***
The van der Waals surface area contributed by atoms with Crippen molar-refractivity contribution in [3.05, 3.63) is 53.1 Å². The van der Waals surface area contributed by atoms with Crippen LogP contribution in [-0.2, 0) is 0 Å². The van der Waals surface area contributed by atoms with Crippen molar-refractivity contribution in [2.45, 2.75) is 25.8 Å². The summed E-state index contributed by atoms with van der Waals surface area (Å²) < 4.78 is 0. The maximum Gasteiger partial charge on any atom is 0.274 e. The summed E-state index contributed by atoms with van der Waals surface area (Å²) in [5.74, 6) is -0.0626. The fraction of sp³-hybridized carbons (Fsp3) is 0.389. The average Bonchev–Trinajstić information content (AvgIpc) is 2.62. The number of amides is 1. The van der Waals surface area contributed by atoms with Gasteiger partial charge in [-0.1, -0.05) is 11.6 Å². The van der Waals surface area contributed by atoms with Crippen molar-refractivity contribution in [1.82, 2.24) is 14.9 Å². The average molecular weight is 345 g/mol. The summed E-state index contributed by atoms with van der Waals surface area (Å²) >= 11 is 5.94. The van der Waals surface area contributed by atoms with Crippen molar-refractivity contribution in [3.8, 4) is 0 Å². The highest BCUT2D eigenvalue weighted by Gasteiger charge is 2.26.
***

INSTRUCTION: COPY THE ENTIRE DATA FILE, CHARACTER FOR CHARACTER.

The van der Waals surface area contributed by atoms with Crippen molar-refractivity contribution in [3.05, 3.63) is 53.1 Å². The van der Waals surface area contributed by atoms with Crippen LogP contribution in [-0.2, 0) is 0 Å². The van der Waals surface area contributed by atoms with Crippen molar-refractivity contribution in [2.45, 2.75) is 25.8 Å². The summed E-state index contributed by atoms with van der Waals surface area (Å²) < 4.78 is 0. The maximum Gasteiger partial charge on any atom is 0.274 e. The summed E-state index contributed by atoms with van der Waals surface area (Å²) in [5.74, 6) is -0.0626. The fraction of sp³-hybridized carbons (Fsp3) is 0.389. The average Bonchev–Trinajstić information content (AvgIpc) is 2.62. The number of amides is 1. The van der Waals surface area contributed by atoms with Gasteiger partial charge in [-0.1, -0.05) is 11.6 Å². The van der Waals surface area contributed by atoms with Crippen molar-refractivity contribution in [1.82, 2.24) is 14.9 Å². The average molecular weight is 345 g/mol. The summed E-state index contributed by atoms with van der Waals surface area (Å²) >= 11 is 5.94. The van der Waals surface area contributed by atoms with Crippen molar-refractivity contribution in [3.8, 4) is 0 Å². The highest BCUT2D eigenvalue weighted by Gasteiger charge is 2.26.